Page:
The first time that I had to take bus, I didn’t know what to do.: Becoming Minnesotan

Male silhouette.
  • Name - Hared Mah
  • Age at interview - 23
  • Gender - Male
  • Generation - First Generation American / Immigrant
  • Date of Interview - 06.03.2004
  • Karmel Somali mall, Minneapolis, February 1, 2004. Minnesota Historical Society.
    Somali girls celebrate Eid-al-Adha at the Mall of America, Bloomington.

    Assimilation

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    Essential Question

    Becoming Americans: What does it mean to be an American?

    Assimilation: Does a person have to give up part of his/her culture to become more American?

    Words to look for

    conductor

    Background Information

    Somalia has faced political turbulence for much of its history, and the political situation spiraled out of control in 1991 when the central government fell apart.  Rebel factions began battling to gain control all over the country, and it became very dangerous for common people to live in the midst of the fighting.  Many Somalis fled to the nearby countries of Kenya and Ethiopia to escape the fighting in the years after the fighting began.    These two countries have experienced their own political troubles in the last 50 years, but they have been able to provide temporary shelter in refugee camps for approximately half a million Somali refugees since 1991.  Kenya’s capital, Nairobi, is home to many of these refugees.  Starting in 1992, the U.S.  began issuing refugee visas to thousands of Somalis.  Many of them settled in Minneapolis and St.  Paul and many more moved to the Twin Cities from other parts of the United States. 

    To learn more about Somali history and culture, visit our Somali Community page.

    • Chapter 1

    Download Hared Mah 5
    3:1 Minutes | 2.9Mb

    Transcription

    Narrator: Hared Mah (HM)

    Interviewer: Andy Wilhide (AW)

    AW:  What did you think when you first saw the streets, the cars?

    HM:  Oh, that was a scary feeling when I saw the cars. Also the bus was funny; the people put their money in the machine. In Kenya and Somali, they have what they call a conductor. He collects the money from the people. You give him the money; he’ll give you the change back. When I came here and the first time that I had to take bus, I didn’t know what to do. Should I give the money to this man or just put in the machine? In Kenya, you will tell him to stop and you would get off. But I was smart; I was watching what the people were doing. If I was the first person that had to go inside the bus, I would go back and watch what the other people are doing. If they put the money there, then I would put the money in the machine…the card, too, when you are using the card on the bus.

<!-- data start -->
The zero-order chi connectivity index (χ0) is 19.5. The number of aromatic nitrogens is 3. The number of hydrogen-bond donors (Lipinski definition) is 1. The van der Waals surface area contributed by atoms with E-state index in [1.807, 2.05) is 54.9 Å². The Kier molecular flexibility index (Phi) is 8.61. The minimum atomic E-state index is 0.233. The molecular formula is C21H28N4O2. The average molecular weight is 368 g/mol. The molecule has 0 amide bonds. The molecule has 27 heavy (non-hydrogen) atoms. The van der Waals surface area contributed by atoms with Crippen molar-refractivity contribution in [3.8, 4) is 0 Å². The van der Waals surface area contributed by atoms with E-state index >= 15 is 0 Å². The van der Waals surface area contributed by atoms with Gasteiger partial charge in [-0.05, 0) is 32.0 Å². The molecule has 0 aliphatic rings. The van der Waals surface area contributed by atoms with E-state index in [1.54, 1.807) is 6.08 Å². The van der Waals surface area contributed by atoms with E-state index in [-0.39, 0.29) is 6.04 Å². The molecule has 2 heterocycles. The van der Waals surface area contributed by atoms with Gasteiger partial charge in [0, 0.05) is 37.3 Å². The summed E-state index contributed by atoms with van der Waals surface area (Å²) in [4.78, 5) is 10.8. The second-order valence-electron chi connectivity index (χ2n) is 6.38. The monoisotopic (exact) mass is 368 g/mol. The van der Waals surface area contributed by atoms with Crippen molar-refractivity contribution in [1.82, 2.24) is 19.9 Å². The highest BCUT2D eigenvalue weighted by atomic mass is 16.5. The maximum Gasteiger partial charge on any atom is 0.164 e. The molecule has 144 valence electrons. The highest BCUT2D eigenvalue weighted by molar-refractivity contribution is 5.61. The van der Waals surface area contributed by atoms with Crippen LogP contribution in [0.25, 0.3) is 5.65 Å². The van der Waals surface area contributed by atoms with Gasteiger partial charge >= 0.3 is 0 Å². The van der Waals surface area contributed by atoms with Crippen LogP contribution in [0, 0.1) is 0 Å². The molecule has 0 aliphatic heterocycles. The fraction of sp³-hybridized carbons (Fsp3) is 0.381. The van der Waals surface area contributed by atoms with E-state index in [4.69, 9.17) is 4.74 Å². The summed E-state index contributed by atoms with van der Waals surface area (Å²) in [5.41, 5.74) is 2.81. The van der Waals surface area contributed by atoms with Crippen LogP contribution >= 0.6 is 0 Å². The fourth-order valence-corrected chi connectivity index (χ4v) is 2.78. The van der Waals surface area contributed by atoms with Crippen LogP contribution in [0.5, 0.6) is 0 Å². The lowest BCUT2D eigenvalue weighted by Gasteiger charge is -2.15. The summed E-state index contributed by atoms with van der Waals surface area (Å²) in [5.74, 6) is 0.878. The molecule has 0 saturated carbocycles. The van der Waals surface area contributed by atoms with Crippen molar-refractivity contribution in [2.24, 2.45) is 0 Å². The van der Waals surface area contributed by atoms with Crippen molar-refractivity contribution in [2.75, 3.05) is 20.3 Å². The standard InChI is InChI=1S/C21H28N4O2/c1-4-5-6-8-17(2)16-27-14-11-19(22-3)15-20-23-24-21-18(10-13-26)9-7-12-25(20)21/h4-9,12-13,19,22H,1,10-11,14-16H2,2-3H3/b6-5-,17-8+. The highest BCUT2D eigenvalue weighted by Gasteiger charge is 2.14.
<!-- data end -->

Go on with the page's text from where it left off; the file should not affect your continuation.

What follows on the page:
The streets signs of walk and stop, they had that in Kenya but not many. You just had to cross beside the cars. It’s not safe. But here, I have to wait, it’s a little bit scary, you know when to go. Also, the big highways. When I was coming from the airport, we took the highway.

    AW:  But Minneapolis is smaller than Nairobi, right?

    HM:  The buildings, the downtown, they are the same, I would say. Nairobi has a big downtown, but it depends. It’s not like you stop when you come to the stoplight. It’s not that organized. There’s a whole bunch of cars going after one another and they try to find ways to go. It’s a big city, Nairobi, but it’s not safe to cross. You just have to find a way to cross. You may get killed. The way things are here, it’s different than Nairobi.

    AW:  What about the first time you went to a shopping mall or Mall of America?

    HM:  Oh, Mall of America. It was Sunday the first time we went to the Mall of America. We got lost. It was me and my brother and all our friends. Each of us got lost. I went to a floor that was not the right floor. It’s not the first floor, so there’s no way you can get out. [Laughs] I was trying to get out and catch the bus, but I went to the second floor and then I went to the parking. I figured out I wasn't on the first floor, then I went back to the mall. My brother was looking after me and we could not find each other. Then, later on, we found each other. I was like, "Where did you go?" It took me one hour to get out from the mall. [Laughter] It was crazy.

    Mostly in Kenya, when you’re shopping, you just to go the counter where you buy things. It's different, a bit.


    Related Glossary Terms

    conductor

    Noun:  A person who takes tickets on public transportation.

    Citation

    Minnesota Historical Society. Becoming Minnesotan: Stories of Recent Immigrants and Refugees. September 2010. Institute of Museum and Library Services. [Date of access]. http://www.mnhs.org/immigration
    nid: 533